Arrangement for the proper disposal of condemned goods is one of the first items to be completed in a disaster plan. Proper disposal could include the use of approved types of incinerators, when available, or the use of sanitary landfills or both. In many cases, it may be necessary to establish temporary sanitary landfills. |
Trucking arrangements should also be considered in a disaster plan. Workmen and security guards should be at the landfill site for proper disposal and to prevent scavenging/looting. Records should be kept of disposal of merchandise at the place of business and at the disposal site. Do not forget the number of truckloads, date and point of origin information for future insurance claims and reimbursement. Reputable dealers and manufacturers want assurance that their products are absolutely destroyed and will not reappear as damaged merchandise in retail outlets leaving a door open for damage suits by the general public.
Products that should be destroyed and cannot be reconditioned or salvaged:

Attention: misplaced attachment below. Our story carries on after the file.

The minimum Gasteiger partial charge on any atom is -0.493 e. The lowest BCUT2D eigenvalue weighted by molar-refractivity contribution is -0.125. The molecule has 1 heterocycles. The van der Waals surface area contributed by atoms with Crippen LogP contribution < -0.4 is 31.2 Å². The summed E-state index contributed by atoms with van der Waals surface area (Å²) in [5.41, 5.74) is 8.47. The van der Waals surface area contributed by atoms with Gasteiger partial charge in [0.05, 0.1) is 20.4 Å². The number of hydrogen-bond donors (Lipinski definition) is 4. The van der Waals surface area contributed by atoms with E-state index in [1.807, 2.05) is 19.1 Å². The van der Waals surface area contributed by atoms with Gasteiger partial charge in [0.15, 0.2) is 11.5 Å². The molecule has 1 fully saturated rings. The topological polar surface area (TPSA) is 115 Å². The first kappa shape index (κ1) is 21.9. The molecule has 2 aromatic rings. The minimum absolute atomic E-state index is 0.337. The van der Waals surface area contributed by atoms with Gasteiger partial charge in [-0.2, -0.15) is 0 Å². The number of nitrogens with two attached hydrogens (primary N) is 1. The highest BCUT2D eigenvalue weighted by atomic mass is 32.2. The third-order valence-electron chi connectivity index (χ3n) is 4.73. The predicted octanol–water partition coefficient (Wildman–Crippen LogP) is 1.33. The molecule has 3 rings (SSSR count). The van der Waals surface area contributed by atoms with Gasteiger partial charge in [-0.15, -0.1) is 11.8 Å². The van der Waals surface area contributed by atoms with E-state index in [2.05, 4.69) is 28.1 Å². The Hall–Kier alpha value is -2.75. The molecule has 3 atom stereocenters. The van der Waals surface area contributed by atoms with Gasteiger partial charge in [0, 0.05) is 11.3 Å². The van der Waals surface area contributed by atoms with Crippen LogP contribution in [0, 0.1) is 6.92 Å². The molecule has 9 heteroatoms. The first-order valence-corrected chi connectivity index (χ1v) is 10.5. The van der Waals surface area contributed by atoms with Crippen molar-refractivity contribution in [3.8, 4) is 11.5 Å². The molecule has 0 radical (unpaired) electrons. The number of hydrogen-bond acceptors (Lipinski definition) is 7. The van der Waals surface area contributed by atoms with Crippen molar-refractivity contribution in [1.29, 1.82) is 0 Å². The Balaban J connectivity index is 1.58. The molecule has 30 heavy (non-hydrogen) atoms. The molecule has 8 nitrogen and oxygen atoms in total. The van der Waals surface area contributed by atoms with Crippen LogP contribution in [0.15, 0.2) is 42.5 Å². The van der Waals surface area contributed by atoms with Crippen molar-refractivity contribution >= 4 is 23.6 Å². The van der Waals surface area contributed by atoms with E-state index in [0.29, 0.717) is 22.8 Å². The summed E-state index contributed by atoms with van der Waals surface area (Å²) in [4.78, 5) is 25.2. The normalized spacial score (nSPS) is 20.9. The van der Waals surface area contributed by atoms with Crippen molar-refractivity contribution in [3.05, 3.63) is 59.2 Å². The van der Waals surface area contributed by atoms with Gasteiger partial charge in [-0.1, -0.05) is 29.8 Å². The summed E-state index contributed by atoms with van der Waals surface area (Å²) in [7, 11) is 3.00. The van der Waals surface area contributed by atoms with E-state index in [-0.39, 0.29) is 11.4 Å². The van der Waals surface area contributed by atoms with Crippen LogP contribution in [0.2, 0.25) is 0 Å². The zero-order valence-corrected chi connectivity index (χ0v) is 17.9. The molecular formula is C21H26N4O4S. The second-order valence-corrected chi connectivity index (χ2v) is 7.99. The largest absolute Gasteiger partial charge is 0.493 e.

Produce such as lettuce, celery, cabbage that has been under flood water or otherwise contaminated. Most produce is self destructive because of spoilage. All packaged foods such as: coffee and tea in bags, flour, meal, cereals, beans, wheat and whole unprocessed grains and confectionery sugars. The food containers (bags/packages) that are not waterproof. Salted / shelled / shell nuts exposed to the flood waters. Screw-top, crimped-cap and similar containers when water affected such as: canned soft drinks, beer, wine and other liquor products. Frozen foods partially or completely thawed. Some of the frozen foods that are thawed because of power shortage can be sold as "freshly thawed" items. Potentially hazardous foods under refrigeration where temperatures have reached 41°F or higher, for a period of four hours or longer. Heat damaged food items that were noticeably charred or that were in the immediate proximity of the fire. Look for charred labels or other packaging damage. Extreme heat can re-cook the contents of canned foods and adversely affect the product. Foods subjected to direct contact with non-potable water. Paper or cellophane-wrapped goods can collect filth or split at the seams making it virtually impossible to remove dirt or sanitize properly and therefore are not salvageable. This includes items such as: candies, cereals, bread, cakes, chewing gum, etc. Eggs whether frozen or in-shell must be destroyed. Eggs in slip-cover type tops in flood waters cannot be salvaged or reconditioned. Kraut and pickles in process of manufacturing or in bulk (in open barrels) must be destroyed.
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